His spirit was never to be seen again, nor his speech heard nor his perfumed red and white robes perceived. His feat of temper had met his death or dearth because some believed he did not die. Some did but most did not believe that he had twisted a rope, like the braids on his head, around his own neck and taken his own life. Many would later feel the rage that had consumed him and his magnificent palace. Many would come to hear of the spirited King who spat fire and sent thunderbolts on errands. Many would sit to listen to the story of the King who married three river goddesses and was entangled in his love web. Many would come to read of the third king of Oyo who won his wars between his lips. And there will be those who will bow at his feet and worship with fear, the god of thunder, Sàngó!
The bata drummer hit his drum. The flutist played and swung his head from left to right. The earth was blanketed and the seeds of stars spotted and sparkled in the dusked sky. Baba Agba coughed a little and Tiwalade turned the kerosene lantern a little lower. Its smoke rose against the full moon and fireflies danced around the yellow light.
“E ku Agba” the voices of the seventeen youngsters echoed together and travelled right into the bushes that rose into a dark forest. Baba Agba sighed.
Maybe the spirit of Sàngó loitered where the children sat or in the nearby bushes as his story was told. His story of un-dyed love for Oya, the goddess of whirlwind- their love story that quaked the hearts of men and tendered his own vulnerable temper. Some said Oya was the concubine; others believed that it was Osun, the river goddess of Osogbo- the Yoruba Aphrodite. Whichever it was, Oba, his first wife, was the outcast of his love story; his errant wife who cooked him a soup of her own ear, in a bid to wrestle his heart back. Heartbroken by him, Oba stormed out of her hut and
Beyond Sàngó’s fierceness was a fickle heart steeped in love in the eyes of Oya so much that she made his braids and he kept his special power with her. Between his fire spat were tender words for the Nupe woman who transfigured into a deer at will and explored the green forest with her hoofs. More, Oya could command the rain to fall at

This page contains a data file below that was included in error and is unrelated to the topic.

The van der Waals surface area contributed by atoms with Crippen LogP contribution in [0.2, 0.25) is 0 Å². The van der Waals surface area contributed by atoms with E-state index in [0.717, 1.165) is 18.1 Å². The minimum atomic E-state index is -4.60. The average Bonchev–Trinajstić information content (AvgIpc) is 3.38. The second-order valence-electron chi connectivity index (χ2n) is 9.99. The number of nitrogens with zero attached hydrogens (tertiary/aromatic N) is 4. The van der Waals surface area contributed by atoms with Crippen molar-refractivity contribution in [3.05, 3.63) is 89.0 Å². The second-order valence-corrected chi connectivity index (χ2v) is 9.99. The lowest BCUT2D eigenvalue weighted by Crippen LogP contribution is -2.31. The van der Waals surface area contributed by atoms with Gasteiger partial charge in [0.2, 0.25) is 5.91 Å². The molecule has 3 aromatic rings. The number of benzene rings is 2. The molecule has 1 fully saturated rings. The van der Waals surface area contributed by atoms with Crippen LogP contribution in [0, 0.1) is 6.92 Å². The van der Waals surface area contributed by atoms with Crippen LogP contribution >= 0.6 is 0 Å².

“And so till today,” Baba Agba said, “Osun and Oba still engage in a duel even after they had become rivers because Oba blamed Osun for her marriage woes. Osun had tricked Oba to sacrifice her left ear to win back Sango’s heart. Instead, that made Sàngó drive her out of his palace.”
So what happened to Sàngó and Oya?” Adeolu asked. The brightness of his face matched his eagerness. The other children looked on from the mat that they sat. Adeolu had been their mouthpiece.
Baba Agba adjusted himself on the carved wooden stool that he sat on and evoked a thunderous sneeze.
“Patience! My son, patience!” Baba Agba remarked and then continued.
“Sàngó let down his guard for Oya and once, while he struggled to maintain his control of his kingdom, went into a feud with two of his generals. In anger, he stormed out of the palace that day, when he found that Oya had poorly kept his thunderbolt talisman. He was not to be seen again. Some believed that he had hanged himself on the hills of Koso. Others argued that he did not and said Oba Koso (meaning that The King did not hang himself). Meanwhile, Oya returned to Nupe land after the death of Sàngó and transformed into a flowing river-the River Niger. This led to the popular saying
Oya wole N’ira (Oya entered the ground at Ira)
Sàngó wole ni Koso (Sàngó entered the ground at Koso)
The children chanted the two verses after him and clapped between.
“That is where my story ends!” Baba Agba, the storyteller said and took a bite at his bitter kola. His grey haired head was covered by his abeti aja cap whose branches covered his ears.
“So children, what did you learn from this story?”